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The Global Context of Environmental Leadership: Essential Skills for the Twenty-first Century

Journal of Organization and Human Behaviour

Volume 1 Issue 1

Published: 2012
Author(s) Name: Leslie E. Wildesen
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Abstract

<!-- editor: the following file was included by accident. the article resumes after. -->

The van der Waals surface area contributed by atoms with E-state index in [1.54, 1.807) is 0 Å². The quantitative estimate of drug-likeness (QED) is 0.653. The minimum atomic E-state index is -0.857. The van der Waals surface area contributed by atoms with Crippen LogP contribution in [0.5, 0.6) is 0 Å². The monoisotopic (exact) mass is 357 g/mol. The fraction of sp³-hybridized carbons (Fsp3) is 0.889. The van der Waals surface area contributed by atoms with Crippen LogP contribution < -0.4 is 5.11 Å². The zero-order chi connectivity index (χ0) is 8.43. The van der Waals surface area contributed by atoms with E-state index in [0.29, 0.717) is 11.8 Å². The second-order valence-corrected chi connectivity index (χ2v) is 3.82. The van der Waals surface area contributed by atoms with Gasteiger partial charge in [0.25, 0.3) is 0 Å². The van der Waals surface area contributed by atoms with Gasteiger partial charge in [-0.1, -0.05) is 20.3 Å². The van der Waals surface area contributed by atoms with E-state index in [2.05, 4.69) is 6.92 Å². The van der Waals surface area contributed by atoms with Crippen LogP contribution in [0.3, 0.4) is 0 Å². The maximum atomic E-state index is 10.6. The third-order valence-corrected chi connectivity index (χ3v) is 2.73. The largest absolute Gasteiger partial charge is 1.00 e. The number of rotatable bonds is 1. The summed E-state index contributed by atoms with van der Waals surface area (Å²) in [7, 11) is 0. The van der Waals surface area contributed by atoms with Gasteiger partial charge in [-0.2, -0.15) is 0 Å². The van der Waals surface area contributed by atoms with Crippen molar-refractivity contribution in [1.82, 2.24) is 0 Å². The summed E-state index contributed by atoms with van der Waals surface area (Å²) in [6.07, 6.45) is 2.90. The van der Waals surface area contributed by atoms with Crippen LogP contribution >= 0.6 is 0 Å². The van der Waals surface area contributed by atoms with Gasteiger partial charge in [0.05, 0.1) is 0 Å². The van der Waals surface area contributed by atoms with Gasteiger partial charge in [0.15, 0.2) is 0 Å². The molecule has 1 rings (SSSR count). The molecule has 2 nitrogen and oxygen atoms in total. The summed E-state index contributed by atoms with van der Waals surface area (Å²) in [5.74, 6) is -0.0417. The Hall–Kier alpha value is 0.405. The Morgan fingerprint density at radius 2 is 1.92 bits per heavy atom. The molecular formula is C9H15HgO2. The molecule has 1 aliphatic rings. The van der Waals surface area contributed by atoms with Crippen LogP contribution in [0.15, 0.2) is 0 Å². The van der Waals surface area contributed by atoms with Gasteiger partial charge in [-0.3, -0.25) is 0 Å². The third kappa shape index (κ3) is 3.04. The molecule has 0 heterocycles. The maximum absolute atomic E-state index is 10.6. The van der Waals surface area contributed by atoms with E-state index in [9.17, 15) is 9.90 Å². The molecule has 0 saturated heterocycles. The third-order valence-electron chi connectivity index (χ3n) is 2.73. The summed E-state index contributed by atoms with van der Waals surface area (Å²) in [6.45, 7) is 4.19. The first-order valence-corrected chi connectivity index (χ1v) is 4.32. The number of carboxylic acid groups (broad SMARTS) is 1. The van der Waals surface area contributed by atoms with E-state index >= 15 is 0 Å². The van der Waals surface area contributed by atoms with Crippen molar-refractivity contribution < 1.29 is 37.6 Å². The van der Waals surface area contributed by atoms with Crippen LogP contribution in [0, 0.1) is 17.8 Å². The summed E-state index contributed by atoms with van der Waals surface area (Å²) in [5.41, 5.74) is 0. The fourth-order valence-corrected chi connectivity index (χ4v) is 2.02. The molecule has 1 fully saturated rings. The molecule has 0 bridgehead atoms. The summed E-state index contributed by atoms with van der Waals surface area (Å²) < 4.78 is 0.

Environmental problems typically display global implications, long time frames, incomplete science, emotional contexts, and complex solutions. Environmental leaders need specific skills if they hope to solve – or prevent – these problems. They need four categories of skills: (1) self-knowledge and self-management skills, because unless they know their strengths and weaknesses they cannot manage effectively; (2) relational skills, because they must deal with other scientists, donors and patrons, politicians, and the public; (3) strategic skills, because they must plan and execute complex and detailed programmes and actions to achieve their visions and desired outcomes; and (4) systemic skills, because they operate within a systemic framework that includes the people, the culture, the legal framework and rules, the budgets, the physical environment, the economy, and the overall context of the specific action or programme of actions. All of these skills can be taught, and they can be incorporated into an integrated training programme for current and future environmental leaders. This paper describes the content and structure of one such program, originally developed for the Smithsonian Institution in the USA, and now available internationally.

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